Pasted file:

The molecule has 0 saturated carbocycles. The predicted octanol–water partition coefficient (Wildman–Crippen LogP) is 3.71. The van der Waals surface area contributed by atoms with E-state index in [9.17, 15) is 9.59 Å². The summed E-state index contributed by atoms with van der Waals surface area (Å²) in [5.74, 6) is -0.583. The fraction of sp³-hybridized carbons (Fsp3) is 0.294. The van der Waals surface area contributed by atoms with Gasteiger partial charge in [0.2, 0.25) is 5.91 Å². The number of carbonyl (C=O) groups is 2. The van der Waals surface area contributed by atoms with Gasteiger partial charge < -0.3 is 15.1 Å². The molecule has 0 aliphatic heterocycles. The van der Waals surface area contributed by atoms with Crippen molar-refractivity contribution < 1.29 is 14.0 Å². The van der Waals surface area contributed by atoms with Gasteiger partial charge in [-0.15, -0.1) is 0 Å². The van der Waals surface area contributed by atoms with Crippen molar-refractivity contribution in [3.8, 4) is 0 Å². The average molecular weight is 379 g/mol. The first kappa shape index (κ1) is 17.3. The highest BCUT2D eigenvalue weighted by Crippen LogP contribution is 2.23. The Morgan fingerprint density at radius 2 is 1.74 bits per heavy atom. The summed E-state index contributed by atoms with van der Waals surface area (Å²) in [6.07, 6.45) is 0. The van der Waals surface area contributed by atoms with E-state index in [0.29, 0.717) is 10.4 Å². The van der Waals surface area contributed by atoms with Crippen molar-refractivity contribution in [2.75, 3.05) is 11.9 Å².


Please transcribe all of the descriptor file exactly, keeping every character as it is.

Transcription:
The molecule has 0 saturated carbocycles. The predicted octanol–water partition coefficient (Wildman–Crippen LogP) is 3.71. The van der Waals surface area contributed by atoms with E-state index in [9.17, 15) is 9.59 Å². The summed E-state index contributed by atoms with van der Waals surface area (Å²) in [5.74, 6) is -0.583. The fraction of sp³-hybridized carbons (Fsp3) is 0.294. The van der Waals surface area contributed by atoms with Gasteiger partial charge in [0.2, 0.25) is 5.91 Å². The number of carbonyl (C=O) groups is 2. The van der Waals surface area contributed by atoms with Gasteiger partial charge < -0.3 is 15.1 Å². The molecule has 0 aliphatic heterocycles. The van der Waals surface area contributed by atoms with Crippen molar-refractivity contribution < 1.29 is 14.0 Å². The van der Waals surface area contributed by atoms with Gasteiger partial charge in [-0.15, -0.1) is 0 Å². The van der Waals surface area contributed by atoms with Crippen molar-refractivity contribution in [3.8, 4) is 0 Å². The average molecular weight is 379 g/mol. The first kappa shape index (κ1) is 17.3. The highest BCUT2D eigenvalue weighted by Crippen LogP contribution is 2.23. The Morgan fingerprint density at radius 2 is 1.74 bits per heavy atom. The summed E-state index contributed by atoms with van der Waals surface area (Å²) in [6.07, 6.45) is 0. The van der Waals surface area contributed by atoms with E-state index in [0.29, 0.717) is 10.4 Å². The van der Waals surface area contributed by atoms with Crippen molar-refractivity contribution in [2.75, 3.05) is 11.9 Å².